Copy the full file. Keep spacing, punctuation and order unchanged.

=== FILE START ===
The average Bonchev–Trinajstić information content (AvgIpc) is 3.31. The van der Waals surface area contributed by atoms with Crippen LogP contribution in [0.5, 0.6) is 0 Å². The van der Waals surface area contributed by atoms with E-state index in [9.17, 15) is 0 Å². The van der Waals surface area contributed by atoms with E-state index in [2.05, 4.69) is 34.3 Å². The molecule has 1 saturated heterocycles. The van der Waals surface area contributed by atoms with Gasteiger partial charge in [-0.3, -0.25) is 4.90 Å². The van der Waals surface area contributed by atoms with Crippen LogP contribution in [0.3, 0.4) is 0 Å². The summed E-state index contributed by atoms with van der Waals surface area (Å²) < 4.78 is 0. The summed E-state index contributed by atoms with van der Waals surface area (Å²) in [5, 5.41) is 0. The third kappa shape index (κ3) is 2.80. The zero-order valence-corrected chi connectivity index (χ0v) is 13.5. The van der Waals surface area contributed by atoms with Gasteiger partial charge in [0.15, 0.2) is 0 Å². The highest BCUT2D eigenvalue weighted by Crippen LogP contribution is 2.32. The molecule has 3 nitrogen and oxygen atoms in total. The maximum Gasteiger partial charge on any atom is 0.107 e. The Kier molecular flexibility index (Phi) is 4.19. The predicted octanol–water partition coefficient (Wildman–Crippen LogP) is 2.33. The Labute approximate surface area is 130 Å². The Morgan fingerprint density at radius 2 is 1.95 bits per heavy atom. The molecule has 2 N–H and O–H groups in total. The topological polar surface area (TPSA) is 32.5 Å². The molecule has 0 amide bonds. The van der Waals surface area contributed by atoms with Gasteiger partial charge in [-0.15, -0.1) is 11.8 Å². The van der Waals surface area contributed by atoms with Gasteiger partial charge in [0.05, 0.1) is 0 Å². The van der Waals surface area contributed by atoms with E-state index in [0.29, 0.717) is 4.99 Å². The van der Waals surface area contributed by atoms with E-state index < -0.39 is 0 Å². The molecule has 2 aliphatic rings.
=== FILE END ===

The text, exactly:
The average Bonchev–Trinajstić information content (AvgIpc) is 3.31. The van der Waals surface area contributed by atoms with Crippen LogP contribution in [0.5, 0.6) is 0 Å². The van der Waals surface area contributed by atoms with E-state index in [9.17, 15) is 0 Å². The van der Waals surface area contributed by atoms with E-state index in [2.05, 4.69) is 34.3 Å². The molecule has 1 saturated heterocycles. The van der Waals surface area contributed by atoms with Gasteiger partial charge in [-0.3, -0.25) is 4.90 Å². The van der Waals surface area contributed by atoms with Crippen LogP contribution in [0.3, 0.4) is 0 Å². The summed E-state index contributed by atoms with van der Waals surface area (Å²) < 4.78 is 0. The summed E-state index contributed by atoms with van der Waals surface area (Å²) in [5, 5.41) is 0. The third kappa shape index (κ3) is 2.80. The zero-order valence-corrected chi connectivity index (χ0v) is 13.5. The van der Waals surface area contributed by atoms with Gasteiger partial charge in [0.15, 0.2) is 0 Å². The highest BCUT2D eigenvalue weighted by Crippen LogP contribution is 2.32. The molecule has 3 nitrogen and oxygen atoms in total. The maximum Gasteiger partial charge on any atom is 0.107 e. The Kier molecular flexibility index (Phi) is 4.19. The predicted octanol–water partition coefficient (Wildman–Crippen LogP) is 2.33. The Labute approximate surface area is 130 Å². The Morgan fingerprint density at radius 2 is 1.95 bits per heavy atom. The molecule has 2 N–H and O–H groups in total. The topological polar surface area (TPSA) is 32.5 Å². The molecule has 0 amide bonds. The van der Waals surface area contributed by atoms with Gasteiger partial charge in [-0.15, -0.1) is 11.8 Å². The van der Waals surface area contributed by atoms with Gasteiger partial charge in [0.05, 0.1) is 0 Å². The van der Waals surface area contributed by atoms with E-state index in [0.29, 0.717) is 4.99 Å². The van der Waals surface area contributed by atoms with E-state index < -0.39 is 0 Å². The molecule has 2 aliphatic rings.